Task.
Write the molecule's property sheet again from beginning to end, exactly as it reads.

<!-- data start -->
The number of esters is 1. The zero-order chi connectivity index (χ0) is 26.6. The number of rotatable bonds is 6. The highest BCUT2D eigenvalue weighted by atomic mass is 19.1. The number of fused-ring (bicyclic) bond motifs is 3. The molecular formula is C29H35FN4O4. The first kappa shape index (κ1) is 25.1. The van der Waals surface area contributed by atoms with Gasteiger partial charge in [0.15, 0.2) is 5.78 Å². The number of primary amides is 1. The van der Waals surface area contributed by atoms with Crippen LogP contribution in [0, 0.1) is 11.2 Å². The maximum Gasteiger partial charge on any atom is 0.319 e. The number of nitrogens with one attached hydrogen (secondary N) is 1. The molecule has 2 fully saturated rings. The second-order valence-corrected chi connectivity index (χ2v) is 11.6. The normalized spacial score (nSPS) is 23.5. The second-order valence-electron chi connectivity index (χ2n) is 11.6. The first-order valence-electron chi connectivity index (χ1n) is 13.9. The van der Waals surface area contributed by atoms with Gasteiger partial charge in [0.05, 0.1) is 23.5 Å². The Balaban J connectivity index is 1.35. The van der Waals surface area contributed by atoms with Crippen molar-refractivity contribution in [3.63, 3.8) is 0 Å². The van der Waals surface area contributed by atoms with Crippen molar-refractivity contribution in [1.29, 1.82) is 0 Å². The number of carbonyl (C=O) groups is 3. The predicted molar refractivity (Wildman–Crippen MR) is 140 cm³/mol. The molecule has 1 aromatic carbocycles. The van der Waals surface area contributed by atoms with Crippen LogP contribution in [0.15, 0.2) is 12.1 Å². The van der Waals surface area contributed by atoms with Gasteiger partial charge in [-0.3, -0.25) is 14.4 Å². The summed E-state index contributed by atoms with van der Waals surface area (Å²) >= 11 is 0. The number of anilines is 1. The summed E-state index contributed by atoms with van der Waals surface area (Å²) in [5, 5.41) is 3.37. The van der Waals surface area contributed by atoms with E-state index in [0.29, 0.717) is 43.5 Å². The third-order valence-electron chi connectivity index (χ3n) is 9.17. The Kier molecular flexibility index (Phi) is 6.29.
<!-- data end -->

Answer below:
The number of esters is 1. The zero-order chi connectivity index (χ0) is 26.6. The number of rotatable bonds is 6. The highest BCUT2D eigenvalue weighted by atomic mass is 19.1. The number of fused-ring (bicyclic) bond motifs is 3. The molecular formula is C29H35FN4O4. The first kappa shape index (κ1) is 25.1. The van der Waals surface area contributed by atoms with Gasteiger partial charge in [0.15, 0.2) is 5.78 Å². The number of primary amides is 1. The van der Waals surface area contributed by atoms with Crippen LogP contribution in [0, 0.1) is 11.2 Å². The maximum Gasteiger partial charge on any atom is 0.319 e. The number of nitrogens with one attached hydrogen (secondary N) is 1. The molecule has 2 fully saturated rings. The second-order valence-corrected chi connectivity index (χ2v) is 11.6. The normalized spacial score (nSPS) is 23.5. The second-order valence-electron chi connectivity index (χ2n) is 11.6. The first-order valence-electron chi connectivity index (χ1n) is 13.9. The van der Waals surface area contributed by atoms with Gasteiger partial charge in [0.05, 0.1) is 23.5 Å². The Balaban J connectivity index is 1.35. The van der Waals surface area contributed by atoms with Crippen molar-refractivity contribution in [3.63, 3.8) is 0 Å². The van der Waals surface area contributed by atoms with Crippen molar-refractivity contribution in [1.29, 1.82) is 0 Å². The number of carbonyl (C=O) groups is 3. The predicted molar refractivity (Wildman–Crippen MR) is 140 cm³/mol. The molecule has 1 aromatic carbocycles. The van der Waals surface area contributed by atoms with Crippen LogP contribution in [0.15, 0.2) is 12.1 Å². The van der Waals surface area contributed by atoms with Gasteiger partial charge in [-0.3, -0.25) is 14.4 Å². The summed E-state index contributed by atoms with van der Waals surface area (Å²) >= 11 is 0. The number of anilines is 1. The summed E-state index contributed by atoms with van der Waals surface area (Å²) in [5, 5.41) is 3.37. The van der Waals surface area contributed by atoms with E-state index in [0.29, 0.717) is 43.5 Å². The third-order valence-electron chi connectivity index (χ3n) is 9.17. The Kier molecular flexibility index (Phi) is 6.29.